• England v South Africa, 1st Investec Test, The Oval, 3rd day

Amla and Smith notch epic hundreds

The Report by Andrew McGlashan
July 21, 2012
South Africa 403 for 2 (Amla 183*, Kallis 82*) lead England 385 by 18 runs
Scorecard and ball-by-ball details

Graeme Smith became the seventh batsman to score a hundred in his 100th Test © Getty Images

Graeme Smith wrote himself another place in the history books with a century in his 100th Test and Hashim Amla batted throughout the third day to finish unbeaten on 183 as England were subjected to 98 overs of toil at The Oval.

Smith and Amla added 259, a South Africa record for the second wicket against England, before Jacques Kallis consolidated their work to leave him within sight of being the third century-marker in the top four. South Africa finished on 403 for 2, a lead of 18, and this has turned into a match-saving scenario for the home side.

Amla's hundred was a beautiful innings - his elegance in stark contrast to the cussedness and grit of Smith. He placed the ball into gaps with his subtle wrist work, driving England to distraction with his ability to manipulate the field. His century arrived from 199 balls with a glide to third man, followed by a calmer, slightly less emotional, celebration than his captain.

He has come a long way from the callow batsman England first encountered on the 2004-05 tour of South Africa, who became a regular target of short deliveries. That was a tactic only occasionally used on this occasion, partly because the pitch was so slow as to negate the effectiveness of the bouncer. There was barely a false shot in Amla's innings - a play-and-miss became a notable moment - as he moved past 150, by far his highest score against England.

Amla played particularly impressively against Swann, who had been expected to be England's key weapon on a dry surface. He was often happy to sit on the back foot and pick him off through the leg side, but occasionally unfurled a glorious cover drive to show his all-round game. He will have visions of passing his career best of 253; a triple hundred is not beyond the realms.

Smith had became the seventh batsman to have raised three figures in appearances and with the bat on the same occasion, joining a list that read Colin Cowdrey, Javed Miandad, Gordon Greenidge, Alec Stewart, Inzamam-ul-Haq and Ricky Ponting. Smith reached his landmark when he struck consecutive boundaries off Tim Bresnan in the last over before lunch to reach his 25th hundred and his seventh against England. South Africa have never lost when Smith has scored a century.

It was a masterclass in how to battle through tough periods after registering his slowest fifty in Test cricket, which took 160 balls - the next fifty runs needed just a further 41. He was finally dislodged by Bresnan, who squeezed a ball through his defences, but it would prove their only success of the day.

Swann will bowl worse than this and take wickets. He had an absorbing contest with Smith, particularly in the first session as South Africa set their stall out for the long haul. Swann came close on more than one occasion, twice sliding deliveries through to beat Smith on the back foot, and also turning others past his outside edge with the aid of the footmarks. Now, however, it is England set to bat last in this match so a wearing pitch will concern them not South Africa.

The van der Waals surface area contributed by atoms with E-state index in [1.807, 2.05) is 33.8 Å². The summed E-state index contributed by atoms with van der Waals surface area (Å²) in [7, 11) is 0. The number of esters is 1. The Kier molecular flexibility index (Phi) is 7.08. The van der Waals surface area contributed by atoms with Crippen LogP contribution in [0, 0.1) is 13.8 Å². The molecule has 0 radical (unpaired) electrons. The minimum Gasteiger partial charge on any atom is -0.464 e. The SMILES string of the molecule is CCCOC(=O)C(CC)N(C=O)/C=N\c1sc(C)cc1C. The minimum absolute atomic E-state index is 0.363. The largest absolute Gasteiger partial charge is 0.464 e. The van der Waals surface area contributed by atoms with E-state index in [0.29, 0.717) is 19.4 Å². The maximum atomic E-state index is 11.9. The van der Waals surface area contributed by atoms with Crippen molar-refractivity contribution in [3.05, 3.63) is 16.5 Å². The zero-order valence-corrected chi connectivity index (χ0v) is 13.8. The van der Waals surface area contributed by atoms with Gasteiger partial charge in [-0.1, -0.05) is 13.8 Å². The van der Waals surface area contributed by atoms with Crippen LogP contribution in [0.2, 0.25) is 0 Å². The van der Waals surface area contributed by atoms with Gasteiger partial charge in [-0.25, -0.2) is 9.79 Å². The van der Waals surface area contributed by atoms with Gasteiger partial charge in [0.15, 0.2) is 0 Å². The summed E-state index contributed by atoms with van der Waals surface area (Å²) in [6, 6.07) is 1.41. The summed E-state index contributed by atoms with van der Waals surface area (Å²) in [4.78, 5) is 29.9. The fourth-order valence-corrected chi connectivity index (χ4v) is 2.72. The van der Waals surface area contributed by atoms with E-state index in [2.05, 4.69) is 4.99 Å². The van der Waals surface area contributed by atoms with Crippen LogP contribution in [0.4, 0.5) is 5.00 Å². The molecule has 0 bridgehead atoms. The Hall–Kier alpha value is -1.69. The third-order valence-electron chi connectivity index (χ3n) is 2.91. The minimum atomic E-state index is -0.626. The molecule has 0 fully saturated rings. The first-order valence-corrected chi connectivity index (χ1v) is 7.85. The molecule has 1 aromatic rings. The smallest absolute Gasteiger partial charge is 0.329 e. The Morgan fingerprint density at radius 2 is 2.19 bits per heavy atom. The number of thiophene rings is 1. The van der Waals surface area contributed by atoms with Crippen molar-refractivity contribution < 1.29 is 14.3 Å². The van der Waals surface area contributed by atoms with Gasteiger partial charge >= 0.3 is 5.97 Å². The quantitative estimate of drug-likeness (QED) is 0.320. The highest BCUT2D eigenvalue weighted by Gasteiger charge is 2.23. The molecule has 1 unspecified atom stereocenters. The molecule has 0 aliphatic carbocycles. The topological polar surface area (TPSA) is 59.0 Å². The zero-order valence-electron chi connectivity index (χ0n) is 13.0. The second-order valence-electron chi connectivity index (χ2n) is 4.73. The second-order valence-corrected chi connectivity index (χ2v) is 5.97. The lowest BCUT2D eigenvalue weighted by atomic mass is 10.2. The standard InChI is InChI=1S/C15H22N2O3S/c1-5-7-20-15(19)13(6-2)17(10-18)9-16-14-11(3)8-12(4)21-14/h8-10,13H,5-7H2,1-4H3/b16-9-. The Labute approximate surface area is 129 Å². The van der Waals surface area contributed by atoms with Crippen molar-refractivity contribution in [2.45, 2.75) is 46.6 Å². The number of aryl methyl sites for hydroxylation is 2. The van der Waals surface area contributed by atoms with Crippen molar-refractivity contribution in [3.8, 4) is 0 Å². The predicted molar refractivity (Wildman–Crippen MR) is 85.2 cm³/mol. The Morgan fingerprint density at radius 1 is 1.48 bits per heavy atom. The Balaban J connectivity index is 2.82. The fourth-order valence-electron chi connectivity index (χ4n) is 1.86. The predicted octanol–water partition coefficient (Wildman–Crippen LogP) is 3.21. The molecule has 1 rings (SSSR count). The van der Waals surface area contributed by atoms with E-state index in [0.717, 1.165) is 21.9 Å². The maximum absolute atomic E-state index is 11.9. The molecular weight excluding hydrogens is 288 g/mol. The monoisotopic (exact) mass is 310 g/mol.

Smith resisted the early pressure and when he connected with a strong sweep two balls after passing fifty it freed him up and indicated the increase in run-rate as South Africa earned the advantage of the early hard work. The first ball after the morning drinks break was an indication of where the balance of power was shifting as he drove Stuart Broad through the covers.

Broad was not at the top of his game although he did watch one leg-side flick from Smith fly past Kevin Pietersen who had been stationed at a close square-leg position. Ravi Bopara was given a bowl ahead of Bresnan as Andrew Strauss went through his options and hoped that the ball would start to reverse swing. It moved a little but when the bowlers start trying to force a ball change, as they did before lunch, it is a sign that things are not going well.

England went into a holding pattern as they waited for the second new ball; Swann was left as there only real wicket-taking threat as the seamers generally bowled wide. In a sign of desperation they used up a review against Smith when Bresnan had an lbw appeal that always appeared to have pitched outside leg, but which Hot Spot showed had taken a thin edge to boot.

Having placed all their eggs in the new-ball basket it became the crunch moment for England but bowling against two batsmen with hundreds under their belts is a very different proposition to two on nought. Anderson did not find his usual hooping swing - although he did not bowl badly - and Broad's difficult innings continued when he was taken for three consecutive boundaries by Smith.

Although Bresnan dislodged Smith's bail in his first over back, that only resulted in the formidable figure of Kallis walking to the crease. He showed aggressive intent against Swann, launching him over midwicket, but barely broke sweat during a fifty that had felt inevitable from very early on despite his indifferent record in England. He brought up the team's 400 with his tenth boundary, an effortless cover drive, and by the close his stand with Amla was worth 143. South Africa have plenty of power to add, too.

Andrew McGlashan is an assistant editor at ESPNcricinfo

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